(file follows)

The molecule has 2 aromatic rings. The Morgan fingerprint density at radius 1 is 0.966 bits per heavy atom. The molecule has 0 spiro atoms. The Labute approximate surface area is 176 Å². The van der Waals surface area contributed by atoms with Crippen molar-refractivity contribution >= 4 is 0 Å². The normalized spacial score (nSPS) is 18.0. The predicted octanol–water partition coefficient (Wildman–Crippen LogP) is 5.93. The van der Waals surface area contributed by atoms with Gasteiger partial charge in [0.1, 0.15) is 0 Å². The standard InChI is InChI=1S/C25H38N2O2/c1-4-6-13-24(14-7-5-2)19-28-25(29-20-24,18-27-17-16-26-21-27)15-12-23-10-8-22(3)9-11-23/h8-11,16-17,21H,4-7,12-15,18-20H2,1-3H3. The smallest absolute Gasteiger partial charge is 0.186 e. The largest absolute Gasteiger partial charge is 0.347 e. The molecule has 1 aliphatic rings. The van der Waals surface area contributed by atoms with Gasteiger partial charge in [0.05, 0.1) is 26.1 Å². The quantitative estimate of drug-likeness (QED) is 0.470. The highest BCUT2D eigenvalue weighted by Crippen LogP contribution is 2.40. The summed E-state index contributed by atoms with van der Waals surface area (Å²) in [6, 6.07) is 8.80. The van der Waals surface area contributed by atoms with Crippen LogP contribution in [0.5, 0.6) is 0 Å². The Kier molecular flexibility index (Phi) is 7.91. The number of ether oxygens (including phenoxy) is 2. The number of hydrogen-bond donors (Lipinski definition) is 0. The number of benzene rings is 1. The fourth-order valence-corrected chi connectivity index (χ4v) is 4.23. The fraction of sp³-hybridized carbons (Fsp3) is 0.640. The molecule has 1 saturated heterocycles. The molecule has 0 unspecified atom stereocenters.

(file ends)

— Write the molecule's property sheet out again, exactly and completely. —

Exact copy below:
The molecule has 2 aromatic rings. The Morgan fingerprint density at radius 1 is 0.966 bits per heavy atom. The molecule has 0 spiro atoms. The Labute approximate surface area is 176 Å². The van der Waals surface area contributed by atoms with Crippen molar-refractivity contribution >= 4 is 0 Å². The normalized spacial score (nSPS) is 18.0. The predicted octanol–water partition coefficient (Wildman–Crippen LogP) is 5.93. The van der Waals surface area contributed by atoms with Gasteiger partial charge in [0.1, 0.15) is 0 Å². The standard InChI is InChI=1S/C25H38N2O2/c1-4-6-13-24(14-7-5-2)19-28-25(29-20-24,18-27-17-16-26-21-27)15-12-23-10-8-22(3)9-11-23/h8-11,16-17,21H,4-7,12-15,18-20H2,1-3H3. The smallest absolute Gasteiger partial charge is 0.186 e. The largest absolute Gasteiger partial charge is 0.347 e. The molecule has 1 aliphatic rings. The van der Waals surface area contributed by atoms with Gasteiger partial charge in [0.05, 0.1) is 26.1 Å². The quantitative estimate of drug-likeness (QED) is 0.470. The highest BCUT2D eigenvalue weighted by Crippen LogP contribution is 2.40. The summed E-state index contributed by atoms with van der Waals surface area (Å²) in [6, 6.07) is 8.80. The van der Waals surface area contributed by atoms with Crippen LogP contribution in [0.5, 0.6) is 0 Å². The Kier molecular flexibility index (Phi) is 7.91. The number of ether oxygens (including phenoxy) is 2. The number of hydrogen-bond donors (Lipinski definition) is 0. The number of benzene rings is 1. The fourth-order valence-corrected chi connectivity index (χ4v) is 4.23. The fraction of sp³-hybridized carbons (Fsp3) is 0.640. The molecule has 1 saturated heterocycles. The molecule has 0 unspecified atom stereocenters.